Back to The Klondike Gold Rush.
When I was growing up, my favorite poem, hands down, was The Cremation of Sam McGee, by Robert Service. If you’ve never had the pleasure of acquainting yourself with this fantastic poem or the man who wrote it, please allow me to fill you in. Robert William Service was a British-Canadian poet and banker who spent his youth tramping around in Canada and the United States, working odd jobs, before moving to Whitehorse, Yukon, in 1904. Only five years after the end of the famous Klondike Gold Rush, 30-year-old Robert Service began to write poems about the Canadian North and the hard men who inhabited it. One of his most famous poems is The Cremation of Sam McGee. In a nutshell, this poem is the story of a prospector who hauls the frozen corpse of his partner through the Arctic in search of a crematorium. The poem opens with the haunting lines:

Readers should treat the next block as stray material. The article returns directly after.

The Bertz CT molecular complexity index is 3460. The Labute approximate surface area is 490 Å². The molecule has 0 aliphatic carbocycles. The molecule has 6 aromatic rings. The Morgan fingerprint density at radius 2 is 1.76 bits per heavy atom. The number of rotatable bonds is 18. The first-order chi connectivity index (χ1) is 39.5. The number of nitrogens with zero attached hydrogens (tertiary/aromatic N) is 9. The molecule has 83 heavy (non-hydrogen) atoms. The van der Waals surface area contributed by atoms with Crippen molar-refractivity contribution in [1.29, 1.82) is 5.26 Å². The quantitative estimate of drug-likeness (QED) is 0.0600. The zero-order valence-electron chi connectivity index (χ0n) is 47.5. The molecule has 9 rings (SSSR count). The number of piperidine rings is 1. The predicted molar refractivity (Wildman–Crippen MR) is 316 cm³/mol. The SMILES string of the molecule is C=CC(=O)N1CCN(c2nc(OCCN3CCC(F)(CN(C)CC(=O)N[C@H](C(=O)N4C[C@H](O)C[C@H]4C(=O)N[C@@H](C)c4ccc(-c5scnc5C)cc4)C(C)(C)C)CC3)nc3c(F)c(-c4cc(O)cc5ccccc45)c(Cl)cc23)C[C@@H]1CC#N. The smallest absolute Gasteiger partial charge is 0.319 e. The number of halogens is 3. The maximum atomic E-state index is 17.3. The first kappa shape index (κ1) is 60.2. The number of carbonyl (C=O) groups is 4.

There are strange things done in the midnight sun
By the men who moil for gold;
The Arctic trails have their secret tales
That would make your blood run cold;
The Northern Lights have seen queer sights,
But the queerest they ever did see
Was that night on the marge of Lake Lebarge
I cremated Sam McGee.
Over the years, the Klondike Gold Rush of 1896-1899 has been the inspiration for and backdrop of countless fictional tales, like some of Robert Service’s most famous poems. From Jack London’s White Fang to Charlie Chaplin’s The Gold Rush to the radio series Challenge of the Yukon, this exciting piece of Canadian history has been immortalized in North American popular culture. In addition to their entertainment value, these fictional pieces all give rise to the questions: What strange things were “done in the midnight sun?” Who were “the men who moil[ed] for gold?” What is the true story of the Klondike Gold Rush?